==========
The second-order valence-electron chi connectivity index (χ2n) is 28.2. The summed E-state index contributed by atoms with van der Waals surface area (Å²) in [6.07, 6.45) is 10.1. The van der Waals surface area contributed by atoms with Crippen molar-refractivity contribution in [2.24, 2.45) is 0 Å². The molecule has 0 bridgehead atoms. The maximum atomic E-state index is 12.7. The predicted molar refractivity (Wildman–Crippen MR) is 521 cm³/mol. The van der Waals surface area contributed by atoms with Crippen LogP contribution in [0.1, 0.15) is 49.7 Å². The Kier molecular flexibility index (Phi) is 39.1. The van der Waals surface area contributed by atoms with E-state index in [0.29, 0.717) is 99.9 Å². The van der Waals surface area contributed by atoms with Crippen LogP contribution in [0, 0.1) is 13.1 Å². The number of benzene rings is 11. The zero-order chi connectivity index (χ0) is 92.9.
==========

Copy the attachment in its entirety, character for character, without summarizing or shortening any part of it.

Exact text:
The second-order valence-electron chi connectivity index (χ2n) is 28.2. The summed E-state index contributed by atoms with van der Waals surface area (Å²) in [6.07, 6.45) is 10.1. The van der Waals surface area contributed by atoms with Crippen molar-refractivity contribution in [2.24, 2.45) is 0 Å². The molecule has 0 bridgehead atoms. The maximum atomic E-state index is 12.7. The predicted molar refractivity (Wildman–Crippen MR) is 521 cm³/mol. The van der Waals surface area contributed by atoms with Crippen LogP contribution in [0.1, 0.15) is 49.7 Å². The Kier molecular flexibility index (Phi) is 39.1. The van der Waals surface area contributed by atoms with E-state index in [0.29, 0.717) is 99.9 Å². The van der Waals surface area contributed by atoms with Crippen LogP contribution in [0, 0.1) is 13.1 Å². The number of benzene rings is 11. The zero-order chi connectivity index (χ0) is 92.9.